Monday, January 16, 2012

Compassion Games

My husband's just recently had a double organ transplant and as I write this I'm sitting here in his hospital room.  This is a return admission.  He was discharged at the end of December then developed very high fevers a week ago.  After several days of testing, the doctors still don't know what it is.

That's the story.

Here's the reality of it:  The "wringing of hands" that usually accompanies the watch over a sick spouse or loved one seems to be absent.  It's because of a realization brought on by discussions with StepVhen who writes a powerful blog post over at BurningTrue,  Honesty and Comfort.

Reading it, I realized that all of the years "I've" suffered for my husband's illnesses was due to selfishness, a thought pattern which allowed the perception of an identity as a "good wife" suffering for a "good cause". 

It was all about the creation and sustaining of a ME.

In truth, there is no such thing as suffering for another.  It's not even possible!  How exactly would that work?  Would the person feel your suffering and get better?  Would their feeling your angst or worry help their situation?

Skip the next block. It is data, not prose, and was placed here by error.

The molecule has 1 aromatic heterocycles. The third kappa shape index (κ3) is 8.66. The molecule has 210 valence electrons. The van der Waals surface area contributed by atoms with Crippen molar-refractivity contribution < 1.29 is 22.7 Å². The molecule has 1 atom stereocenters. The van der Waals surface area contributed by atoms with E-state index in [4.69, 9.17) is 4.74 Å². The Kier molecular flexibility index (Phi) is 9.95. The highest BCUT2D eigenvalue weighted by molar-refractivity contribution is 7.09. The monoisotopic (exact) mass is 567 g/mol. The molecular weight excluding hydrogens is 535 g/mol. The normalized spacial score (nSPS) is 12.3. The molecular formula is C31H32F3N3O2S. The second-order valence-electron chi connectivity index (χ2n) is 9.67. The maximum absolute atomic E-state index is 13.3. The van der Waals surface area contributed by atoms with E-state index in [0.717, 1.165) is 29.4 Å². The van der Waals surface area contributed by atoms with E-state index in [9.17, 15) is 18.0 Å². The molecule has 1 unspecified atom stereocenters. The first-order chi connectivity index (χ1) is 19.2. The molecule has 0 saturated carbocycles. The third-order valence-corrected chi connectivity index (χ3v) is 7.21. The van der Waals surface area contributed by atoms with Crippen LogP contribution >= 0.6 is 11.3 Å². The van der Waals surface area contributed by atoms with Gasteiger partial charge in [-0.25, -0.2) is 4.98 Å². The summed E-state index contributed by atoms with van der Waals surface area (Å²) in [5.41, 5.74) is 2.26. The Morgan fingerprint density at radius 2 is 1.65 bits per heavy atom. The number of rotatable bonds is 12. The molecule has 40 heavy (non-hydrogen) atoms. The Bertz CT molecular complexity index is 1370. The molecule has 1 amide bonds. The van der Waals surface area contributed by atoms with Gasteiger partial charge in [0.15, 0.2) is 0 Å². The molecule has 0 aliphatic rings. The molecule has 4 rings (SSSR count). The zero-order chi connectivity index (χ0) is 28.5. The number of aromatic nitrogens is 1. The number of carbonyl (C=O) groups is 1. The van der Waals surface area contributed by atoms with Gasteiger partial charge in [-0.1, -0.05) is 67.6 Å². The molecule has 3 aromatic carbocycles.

There's no suffering for the homeless, the starving, the sick.  Honest compassion which comes from realizing the lack of a self, opens wide the world.  It leaves nothing but life, happening, and allows an unselfish caring for another.  Rather than using that cause or person to prop an idea, a notion of a good and kind, compassionate self, action can be taken to comfort or assist without selfish motivation impeding the process.  Does that mean that sadness, anxiety, or worry doesn't arise?  Yes.  It does continue.  But take a look at why it comes and whether there is a "who" that it serves.  If it points back to a sense of self, complete with attached emotional payload, it's the very defintion of self serving.

True compassion isn't owned or claimed by anyone, and no suffering should ever impede the process of aiding another. 


  1. Love your Honesty and Clarity. Very useful. thank you.

  2. Thanks, Adan. Compassion has become a buzzword with diluted meaning and Stephen's post was a solid reality check.


thanks for the thoughts...